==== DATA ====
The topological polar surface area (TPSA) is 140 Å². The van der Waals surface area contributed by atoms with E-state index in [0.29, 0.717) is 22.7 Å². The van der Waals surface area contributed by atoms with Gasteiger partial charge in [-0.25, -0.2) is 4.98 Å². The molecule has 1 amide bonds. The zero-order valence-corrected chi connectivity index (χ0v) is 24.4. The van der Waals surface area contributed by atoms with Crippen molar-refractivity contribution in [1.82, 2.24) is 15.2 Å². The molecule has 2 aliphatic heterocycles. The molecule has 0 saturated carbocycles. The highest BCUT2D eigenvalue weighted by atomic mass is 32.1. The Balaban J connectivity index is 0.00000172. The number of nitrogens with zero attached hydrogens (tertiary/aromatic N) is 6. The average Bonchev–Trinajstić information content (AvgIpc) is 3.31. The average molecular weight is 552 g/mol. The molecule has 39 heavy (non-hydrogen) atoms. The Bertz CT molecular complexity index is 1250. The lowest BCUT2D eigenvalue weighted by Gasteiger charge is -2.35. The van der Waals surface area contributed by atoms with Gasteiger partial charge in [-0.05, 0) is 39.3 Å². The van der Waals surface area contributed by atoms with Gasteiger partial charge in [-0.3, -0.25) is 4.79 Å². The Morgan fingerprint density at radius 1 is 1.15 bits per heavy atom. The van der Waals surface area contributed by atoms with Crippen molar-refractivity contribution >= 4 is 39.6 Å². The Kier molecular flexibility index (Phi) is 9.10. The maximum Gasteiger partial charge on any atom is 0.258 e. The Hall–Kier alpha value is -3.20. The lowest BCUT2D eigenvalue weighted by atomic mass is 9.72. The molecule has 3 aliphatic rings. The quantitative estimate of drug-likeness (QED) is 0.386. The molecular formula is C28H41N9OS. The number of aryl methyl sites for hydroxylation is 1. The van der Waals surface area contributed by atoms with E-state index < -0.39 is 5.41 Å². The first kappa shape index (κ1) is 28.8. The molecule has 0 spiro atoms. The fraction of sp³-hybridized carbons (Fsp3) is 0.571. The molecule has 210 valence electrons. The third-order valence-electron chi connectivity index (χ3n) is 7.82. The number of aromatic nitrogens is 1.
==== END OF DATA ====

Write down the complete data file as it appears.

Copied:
The topological polar surface area (TPSA) is 140 Å². The van der Waals surface area contributed by atoms with E-state index in [0.29, 0.717) is 22.7 Å². The van der Waals surface area contributed by atoms with Gasteiger partial charge in [-0.25, -0.2) is 4.98 Å². The molecule has 1 amide bonds. The zero-order valence-corrected chi connectivity index (χ0v) is 24.4. The van der Waals surface area contributed by atoms with Crippen molar-refractivity contribution in [1.82, 2.24) is 15.2 Å². The molecule has 2 aliphatic heterocycles. The molecule has 0 saturated carbocycles. The highest BCUT2D eigenvalue weighted by atomic mass is 32.1. The Balaban J connectivity index is 0.00000172. The number of nitrogens with zero attached hydrogens (tertiary/aromatic N) is 6. The average Bonchev–Trinajstić information content (AvgIpc) is 3.31. The average molecular weight is 552 g/mol. The molecule has 39 heavy (non-hydrogen) atoms. The Bertz CT molecular complexity index is 1250. The lowest BCUT2D eigenvalue weighted by Gasteiger charge is -2.35. The van der Waals surface area contributed by atoms with Gasteiger partial charge in [-0.05, 0) is 39.3 Å². The van der Waals surface area contributed by atoms with Gasteiger partial charge in [-0.3, -0.25) is 4.79 Å². The Morgan fingerprint density at radius 1 is 1.15 bits per heavy atom. The van der Waals surface area contributed by atoms with Crippen molar-refractivity contribution >= 4 is 39.6 Å². The Kier molecular flexibility index (Phi) is 9.10. The maximum Gasteiger partial charge on any atom is 0.258 e. The Hall–Kier alpha value is -3.20. The lowest BCUT2D eigenvalue weighted by atomic mass is 9.72. The molecule has 3 aliphatic rings. The quantitative estimate of drug-likeness (QED) is 0.386. The molecular formula is C28H41N9OS. The number of aryl methyl sites for hydroxylation is 1. The van der Waals surface area contributed by atoms with E-state index < -0.39 is 5.41 Å². The first kappa shape index (κ1) is 28.8. The molecule has 0 spiro atoms. The fraction of sp³-hybridized carbons (Fsp3) is 0.571. The molecule has 210 valence electrons. The third-order valence-electron chi connectivity index (χ3n) is 7.82. The number of aromatic nitrogens is 1.